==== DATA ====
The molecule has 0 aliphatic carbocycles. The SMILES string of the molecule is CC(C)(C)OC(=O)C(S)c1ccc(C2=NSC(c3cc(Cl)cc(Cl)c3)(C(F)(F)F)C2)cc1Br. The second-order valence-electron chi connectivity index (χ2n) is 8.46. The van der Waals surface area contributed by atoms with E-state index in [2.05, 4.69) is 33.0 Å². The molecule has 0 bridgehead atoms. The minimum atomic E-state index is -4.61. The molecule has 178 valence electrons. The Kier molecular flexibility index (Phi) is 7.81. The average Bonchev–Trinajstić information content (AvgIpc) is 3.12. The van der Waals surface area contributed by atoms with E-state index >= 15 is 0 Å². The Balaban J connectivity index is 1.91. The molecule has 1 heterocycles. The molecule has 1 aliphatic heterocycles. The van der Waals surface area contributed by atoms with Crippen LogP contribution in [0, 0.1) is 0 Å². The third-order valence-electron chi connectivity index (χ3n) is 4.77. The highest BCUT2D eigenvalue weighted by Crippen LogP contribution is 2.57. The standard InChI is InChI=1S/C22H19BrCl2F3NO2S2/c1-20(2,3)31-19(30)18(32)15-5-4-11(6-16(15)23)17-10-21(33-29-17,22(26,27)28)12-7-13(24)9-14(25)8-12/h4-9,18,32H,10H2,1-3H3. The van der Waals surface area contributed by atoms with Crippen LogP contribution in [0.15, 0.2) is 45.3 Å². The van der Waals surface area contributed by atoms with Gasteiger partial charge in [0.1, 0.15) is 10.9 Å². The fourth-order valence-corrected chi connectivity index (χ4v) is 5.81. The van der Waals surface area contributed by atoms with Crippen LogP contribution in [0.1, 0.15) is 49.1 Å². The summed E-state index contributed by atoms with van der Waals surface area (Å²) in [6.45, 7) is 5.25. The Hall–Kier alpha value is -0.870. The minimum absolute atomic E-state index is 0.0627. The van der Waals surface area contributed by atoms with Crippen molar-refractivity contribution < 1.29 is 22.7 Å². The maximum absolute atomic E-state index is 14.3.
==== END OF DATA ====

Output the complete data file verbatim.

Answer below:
The molecule has 0 aliphatic carbocycles. The SMILES string of the molecule is CC(C)(C)OC(=O)C(S)c1ccc(C2=NSC(c3cc(Cl)cc(Cl)c3)(C(F)(F)F)C2)cc1Br. The second-order valence-electron chi connectivity index (χ2n) is 8.46. The van der Waals surface area contributed by atoms with E-state index in [2.05, 4.69) is 33.0 Å². The molecule has 0 bridgehead atoms. The minimum atomic E-state index is -4.61. The molecule has 178 valence electrons. The Kier molecular flexibility index (Phi) is 7.81. The average Bonchev–Trinajstić information content (AvgIpc) is 3.12. The van der Waals surface area contributed by atoms with E-state index >= 15 is 0 Å². The Balaban J connectivity index is 1.91. The molecule has 1 heterocycles. The molecule has 1 aliphatic heterocycles. The van der Waals surface area contributed by atoms with Crippen LogP contribution in [0, 0.1) is 0 Å². The third-order valence-electron chi connectivity index (χ3n) is 4.77. The highest BCUT2D eigenvalue weighted by Crippen LogP contribution is 2.57. The standard InChI is InChI=1S/C22H19BrCl2F3NO2S2/c1-20(2,3)31-19(30)18(32)15-5-4-11(6-16(15)23)17-10-21(33-29-17,22(26,27)28)12-7-13(24)9-14(25)8-12/h4-9,18,32H,10H2,1-3H3. The van der Waals surface area contributed by atoms with Crippen LogP contribution in [0.15, 0.2) is 45.3 Å². The van der Waals surface area contributed by atoms with Gasteiger partial charge in [0.1, 0.15) is 10.9 Å². The fourth-order valence-corrected chi connectivity index (χ4v) is 5.81. The van der Waals surface area contributed by atoms with Crippen LogP contribution in [0.1, 0.15) is 49.1 Å². The summed E-state index contributed by atoms with van der Waals surface area (Å²) in [6.45, 7) is 5.25. The Hall–Kier alpha value is -0.870. The minimum absolute atomic E-state index is 0.0627. The van der Waals surface area contributed by atoms with Crippen molar-refractivity contribution < 1.29 is 22.7 Å². The maximum absolute atomic E-state index is 14.3.